Awareness is the key when considering engineering as a career path. However, I have found that most underrepresented and underprivileged groups, awareness is not enough as they do not know where to start and How to achieve what they desire before they say, Yes I can do it. For these people, I have a plan which I call The Awareness WHY where WHY stand for, Where, How, and Yes. We need to help people know  


  • WHERE can one get the information about engineering, where to study engineering and attain these possibilities,
  • HOW can they have the access to study engineering, what kind of planning is needed to get into engineering schools, how to apply and get scholarships, etc., and
  • Yes, the above will help them decide that YES, they can do it – that indeed they have the capacity to obtain the skills, knowledge, and tenacity to be part of this honourable profession.


It is up to us to put The Awareness WHY plan into action. A few examples include:

  1. Increasing awareness about engineering and encouraging people to pursue an engineering career. Some people think that an engineer is a train operator or a man who fixes the air conditioning. So the first step is having underrepresented groups and women aware of the engineering profession, careers, and possibilities – and that it’s something they can do!
  2. Preparing courses for high school teachers (and training them) on how to engage and excite students about engineering and related content and fields.
  3. Arranging outreach programs such as summer schools in universities for indigenous and underprivileged kids, to strengthen their math and communication skills.
  4. Changing admission to engineering schools so it is not based solely on grades related to technical subjects. Engineering solves society problems. These are usually multifaceted, multidisciplinary and require knowledge of society, arts, theatre, music, relationships, habits, law, environment, nutrition, adversities, caring of the elderly, and so on.
  5. Demonstrating the positive impact engineering has on society. Today’s young professionals have different career expectations than prior generations. Deloitte’s 2017 Millennial Survey found that more millennials want to change lives and make the world a better place.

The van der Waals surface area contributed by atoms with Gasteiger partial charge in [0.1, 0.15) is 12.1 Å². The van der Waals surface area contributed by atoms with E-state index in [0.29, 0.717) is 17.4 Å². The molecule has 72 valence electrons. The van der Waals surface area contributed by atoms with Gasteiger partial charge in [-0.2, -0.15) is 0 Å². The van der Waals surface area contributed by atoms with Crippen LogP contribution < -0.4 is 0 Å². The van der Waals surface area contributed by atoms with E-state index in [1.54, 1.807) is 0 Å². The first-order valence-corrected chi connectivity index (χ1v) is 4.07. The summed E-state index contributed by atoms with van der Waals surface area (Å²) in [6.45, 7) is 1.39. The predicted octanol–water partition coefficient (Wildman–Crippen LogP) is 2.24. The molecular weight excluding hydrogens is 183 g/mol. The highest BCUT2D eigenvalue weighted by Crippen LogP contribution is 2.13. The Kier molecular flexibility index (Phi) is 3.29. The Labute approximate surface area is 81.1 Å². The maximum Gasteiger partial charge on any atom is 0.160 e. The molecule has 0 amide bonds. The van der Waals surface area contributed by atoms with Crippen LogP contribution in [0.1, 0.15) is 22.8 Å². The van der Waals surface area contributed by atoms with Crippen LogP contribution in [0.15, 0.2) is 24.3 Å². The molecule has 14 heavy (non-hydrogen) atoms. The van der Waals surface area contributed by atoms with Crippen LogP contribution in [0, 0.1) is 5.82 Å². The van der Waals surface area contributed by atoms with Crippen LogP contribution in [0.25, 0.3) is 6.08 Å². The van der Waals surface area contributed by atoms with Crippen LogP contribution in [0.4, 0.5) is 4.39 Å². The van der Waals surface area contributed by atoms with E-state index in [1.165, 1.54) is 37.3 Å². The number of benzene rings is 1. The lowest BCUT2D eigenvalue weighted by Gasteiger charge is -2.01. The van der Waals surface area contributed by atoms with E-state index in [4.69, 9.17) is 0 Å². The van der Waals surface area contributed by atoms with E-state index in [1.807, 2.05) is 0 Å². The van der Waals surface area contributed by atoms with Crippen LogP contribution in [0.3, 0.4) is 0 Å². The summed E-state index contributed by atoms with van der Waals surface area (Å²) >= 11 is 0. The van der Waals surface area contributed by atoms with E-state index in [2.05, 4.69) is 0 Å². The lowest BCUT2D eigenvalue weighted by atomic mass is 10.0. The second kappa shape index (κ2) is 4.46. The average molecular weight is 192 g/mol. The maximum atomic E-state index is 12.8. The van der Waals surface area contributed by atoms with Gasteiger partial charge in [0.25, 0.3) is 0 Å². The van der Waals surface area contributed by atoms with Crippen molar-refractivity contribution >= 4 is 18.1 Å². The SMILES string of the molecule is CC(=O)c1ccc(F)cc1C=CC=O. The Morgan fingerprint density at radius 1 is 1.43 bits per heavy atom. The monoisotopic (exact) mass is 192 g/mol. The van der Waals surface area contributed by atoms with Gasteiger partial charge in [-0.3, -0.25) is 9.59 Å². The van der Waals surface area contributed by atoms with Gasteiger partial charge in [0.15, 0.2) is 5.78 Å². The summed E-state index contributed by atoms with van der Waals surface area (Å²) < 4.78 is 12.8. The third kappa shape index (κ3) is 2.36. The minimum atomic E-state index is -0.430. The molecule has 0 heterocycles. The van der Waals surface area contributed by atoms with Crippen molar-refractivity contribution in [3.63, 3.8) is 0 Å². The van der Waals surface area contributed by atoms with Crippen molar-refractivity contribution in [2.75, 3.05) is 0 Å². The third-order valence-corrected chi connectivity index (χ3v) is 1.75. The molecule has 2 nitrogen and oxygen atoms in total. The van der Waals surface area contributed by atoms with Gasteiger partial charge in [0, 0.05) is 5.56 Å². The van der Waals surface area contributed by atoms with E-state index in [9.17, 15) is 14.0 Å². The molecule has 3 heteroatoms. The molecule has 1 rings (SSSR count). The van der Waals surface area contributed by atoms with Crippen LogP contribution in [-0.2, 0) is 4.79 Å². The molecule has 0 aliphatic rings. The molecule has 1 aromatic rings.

6. Increasing exposure of engineering leaders on television, radio, and social media. Leaders who are inspiring, stimulating, and charismatic need to talk about their exciting engineering work. Can we find someone like Carl Sagan or Richard Feynman to advocate for engineering?

As an Institution, IEEE should honour its members who have done extraordinary outreach work by exposing electrical engineering and its career possibilities to their societies, young people, or underrepresented groups. There are many outstanding IEEE members in under-developed countries who have inspired many people, positively impacted their people or done excellent technical work but are unfortunately not able to make the IEEE fellow grade because their work (according to the present IEEE Fellow conditions) does not compare to those in developed countries who have much more resources, technology wise.

What advice would you give to someone who is facing adversity? 

My exposure to adversity throughout my life has impacted me professionally and personally. I have grown to be wiser and more humble from witnessing others, like Charles and Gary – I am amazed by their positive attitudes. They do not complain much about the challenges they face or life in general. They smile, are easy to get along with and are happy, confident and highly spirited. That made me face any difficulty I have with confidence that I can also overcome difficult problems I face as long as I believed in myself and worked hard. Passion is the secret. Passion drives hard work, which propels you to do your homework, give yourself positive affirmation, and spend the required energy to reach your goals. My mother always told me, if you have enough passion and work hard, you can achieve success in whatever you want to do. She was so very right.


  • Diversity is nothing more than a reprehensibly disguised discriminatory practice that is precisely the same as the practices of white separatism and “separate but equal”. The litmus test is simple and unequivocal. Interchange the genders involved and then see what shows in the mirror when you attempt to defend its use. A loathsomely primitive practice from an organization of people without character or integrity but plenty of hypocrisy.